We have seen a shift of focus on what really matters: customers, employees and citizens.

He sees exciting opportunities arise in several fields, for example in the healthcare sector that has received a huge boost by innovative medical technologies driven by tech companies. “The need to be able to provide an exceptional customer experience during the lockdown has increased the demand for digital tools that enable paperless processes and remote team working. The intense focus on minimising the risk of productivity and data loss when working remotely is also creating opportunities in the field of cybersecurity.” Luxinnovation points out innovation as one of the most important factors for being able to adapt to the “new normal” and benefit from these new opportunities. “Before the pandemic, we spoke about innovation as a way of improving products and services. Now, we focus more on innovative business models, innovative ecosystems and innovation in policy and decision making,” says Dr Bouchon. She mentions the many partnerships set up very rapidly this spring by companies pooling their resources and innovation capacity in order to respond to urgent needs for medical equipment. “Innovation and cooperation are effective means for becoming more resilient to challenges in the future.”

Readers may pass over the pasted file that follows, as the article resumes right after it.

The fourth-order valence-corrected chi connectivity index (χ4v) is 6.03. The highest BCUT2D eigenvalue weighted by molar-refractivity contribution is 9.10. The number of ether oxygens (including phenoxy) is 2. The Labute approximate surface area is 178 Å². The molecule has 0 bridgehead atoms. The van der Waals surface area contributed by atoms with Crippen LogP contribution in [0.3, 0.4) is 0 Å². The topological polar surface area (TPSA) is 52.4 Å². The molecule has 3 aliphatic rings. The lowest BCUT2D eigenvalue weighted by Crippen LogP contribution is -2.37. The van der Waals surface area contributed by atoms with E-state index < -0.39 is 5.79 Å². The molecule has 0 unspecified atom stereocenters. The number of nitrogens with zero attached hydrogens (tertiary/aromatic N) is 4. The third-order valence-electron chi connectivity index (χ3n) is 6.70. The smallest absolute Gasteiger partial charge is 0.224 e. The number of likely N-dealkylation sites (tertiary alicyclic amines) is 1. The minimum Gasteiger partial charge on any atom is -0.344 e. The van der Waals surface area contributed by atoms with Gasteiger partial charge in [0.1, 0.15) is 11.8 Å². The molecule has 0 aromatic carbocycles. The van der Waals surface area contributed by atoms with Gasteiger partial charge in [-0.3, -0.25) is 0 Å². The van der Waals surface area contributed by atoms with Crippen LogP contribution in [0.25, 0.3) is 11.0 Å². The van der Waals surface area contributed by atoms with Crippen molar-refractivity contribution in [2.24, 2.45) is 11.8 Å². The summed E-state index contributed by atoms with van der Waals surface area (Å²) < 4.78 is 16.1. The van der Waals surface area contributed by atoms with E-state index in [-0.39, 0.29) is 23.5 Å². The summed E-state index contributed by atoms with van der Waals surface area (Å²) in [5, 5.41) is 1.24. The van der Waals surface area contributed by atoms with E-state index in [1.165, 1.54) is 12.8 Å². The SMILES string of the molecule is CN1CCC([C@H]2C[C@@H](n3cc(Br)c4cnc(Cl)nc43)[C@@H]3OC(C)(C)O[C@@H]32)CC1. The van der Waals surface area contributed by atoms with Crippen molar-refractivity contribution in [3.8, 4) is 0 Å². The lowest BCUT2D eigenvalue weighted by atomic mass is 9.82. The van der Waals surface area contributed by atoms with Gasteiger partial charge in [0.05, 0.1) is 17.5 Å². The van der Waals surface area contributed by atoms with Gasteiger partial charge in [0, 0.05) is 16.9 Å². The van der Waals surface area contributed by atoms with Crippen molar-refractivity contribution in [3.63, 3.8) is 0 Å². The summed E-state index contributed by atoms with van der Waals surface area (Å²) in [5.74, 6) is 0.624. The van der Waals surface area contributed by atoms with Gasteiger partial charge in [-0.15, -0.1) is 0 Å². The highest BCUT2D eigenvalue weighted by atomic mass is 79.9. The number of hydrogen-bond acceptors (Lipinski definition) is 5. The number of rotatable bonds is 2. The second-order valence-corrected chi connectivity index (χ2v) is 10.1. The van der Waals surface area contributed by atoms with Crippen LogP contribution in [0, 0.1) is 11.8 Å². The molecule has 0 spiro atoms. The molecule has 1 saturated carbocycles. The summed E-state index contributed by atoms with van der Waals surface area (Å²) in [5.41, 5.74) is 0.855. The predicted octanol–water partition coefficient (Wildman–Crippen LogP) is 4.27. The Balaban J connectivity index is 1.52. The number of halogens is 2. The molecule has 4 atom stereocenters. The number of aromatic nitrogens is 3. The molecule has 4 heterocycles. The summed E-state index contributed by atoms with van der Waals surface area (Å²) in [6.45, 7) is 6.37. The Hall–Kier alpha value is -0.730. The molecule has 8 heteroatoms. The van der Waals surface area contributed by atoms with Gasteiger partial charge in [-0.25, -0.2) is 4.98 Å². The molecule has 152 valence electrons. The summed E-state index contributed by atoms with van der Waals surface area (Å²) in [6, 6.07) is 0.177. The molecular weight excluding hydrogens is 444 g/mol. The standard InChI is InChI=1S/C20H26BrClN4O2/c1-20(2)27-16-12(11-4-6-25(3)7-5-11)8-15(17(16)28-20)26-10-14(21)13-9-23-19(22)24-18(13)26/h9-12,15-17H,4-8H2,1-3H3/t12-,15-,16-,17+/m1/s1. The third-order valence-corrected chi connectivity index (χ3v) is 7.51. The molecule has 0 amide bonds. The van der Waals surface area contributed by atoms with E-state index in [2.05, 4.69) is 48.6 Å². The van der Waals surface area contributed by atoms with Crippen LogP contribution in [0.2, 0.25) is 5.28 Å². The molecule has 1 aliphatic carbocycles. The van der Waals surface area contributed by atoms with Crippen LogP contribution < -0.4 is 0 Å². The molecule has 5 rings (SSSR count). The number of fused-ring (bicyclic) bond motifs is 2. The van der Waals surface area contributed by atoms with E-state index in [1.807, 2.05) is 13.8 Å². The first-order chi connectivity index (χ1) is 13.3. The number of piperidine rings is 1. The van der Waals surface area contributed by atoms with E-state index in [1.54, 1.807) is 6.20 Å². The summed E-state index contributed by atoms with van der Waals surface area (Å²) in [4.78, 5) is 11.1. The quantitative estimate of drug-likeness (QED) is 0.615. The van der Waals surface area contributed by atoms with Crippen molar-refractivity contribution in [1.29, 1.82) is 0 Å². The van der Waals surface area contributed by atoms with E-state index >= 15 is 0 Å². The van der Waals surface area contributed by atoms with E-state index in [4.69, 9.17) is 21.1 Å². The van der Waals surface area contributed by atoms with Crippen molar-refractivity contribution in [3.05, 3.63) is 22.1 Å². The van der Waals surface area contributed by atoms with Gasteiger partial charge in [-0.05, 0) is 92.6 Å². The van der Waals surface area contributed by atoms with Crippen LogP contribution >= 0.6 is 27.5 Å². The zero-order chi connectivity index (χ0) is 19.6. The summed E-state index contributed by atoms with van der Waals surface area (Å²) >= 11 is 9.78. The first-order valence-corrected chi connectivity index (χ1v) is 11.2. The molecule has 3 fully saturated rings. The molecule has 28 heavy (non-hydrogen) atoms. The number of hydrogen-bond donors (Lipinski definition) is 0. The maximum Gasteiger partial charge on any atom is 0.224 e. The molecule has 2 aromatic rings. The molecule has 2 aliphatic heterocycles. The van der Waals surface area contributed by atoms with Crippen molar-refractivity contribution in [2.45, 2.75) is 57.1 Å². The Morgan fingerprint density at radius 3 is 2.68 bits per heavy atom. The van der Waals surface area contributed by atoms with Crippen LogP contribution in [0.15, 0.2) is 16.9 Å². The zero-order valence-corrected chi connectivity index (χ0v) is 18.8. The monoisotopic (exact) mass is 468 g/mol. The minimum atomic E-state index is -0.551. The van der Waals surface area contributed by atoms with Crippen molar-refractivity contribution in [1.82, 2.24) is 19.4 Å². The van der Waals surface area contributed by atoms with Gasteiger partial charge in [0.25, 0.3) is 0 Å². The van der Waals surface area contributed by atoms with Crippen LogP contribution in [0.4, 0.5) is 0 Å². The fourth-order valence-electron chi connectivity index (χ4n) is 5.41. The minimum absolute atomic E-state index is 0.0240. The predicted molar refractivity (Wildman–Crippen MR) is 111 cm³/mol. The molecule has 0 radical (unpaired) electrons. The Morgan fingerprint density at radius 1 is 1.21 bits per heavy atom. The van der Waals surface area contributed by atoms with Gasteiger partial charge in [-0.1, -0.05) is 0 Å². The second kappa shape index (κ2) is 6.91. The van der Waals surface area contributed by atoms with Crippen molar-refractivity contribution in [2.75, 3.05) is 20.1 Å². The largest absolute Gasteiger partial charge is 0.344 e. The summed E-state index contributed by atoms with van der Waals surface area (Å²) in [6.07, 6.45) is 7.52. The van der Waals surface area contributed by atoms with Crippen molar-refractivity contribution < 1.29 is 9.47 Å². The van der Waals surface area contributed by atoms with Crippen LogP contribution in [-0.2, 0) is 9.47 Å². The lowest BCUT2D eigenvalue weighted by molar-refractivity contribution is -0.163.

Photo: Laurent Antonelli

Get in touch

If you would like more information or have questions, we would love to help. Click on the Contact Us button and one of our subject matter experts will get back to you shortly.

Read more

Entering the European market with ease


In recent years, Luxembourg has emerged as a dynamic hub for innovation, boasting a robust ecosystem that encompasses a multitude of incubators, accelerators, specialised agencies, investors, and innovation hubs. This thriving ecosystem has played a pivotal role in nurturing and propelling numerous successful enterprises across diverse industries onto the global stage. Top executives leading some of Luxembourg’s key structures explain what the ecosystem offers and why this might just be the smartest and most cost-effective way for a soft-landing and to gain a foothold in foreign markets.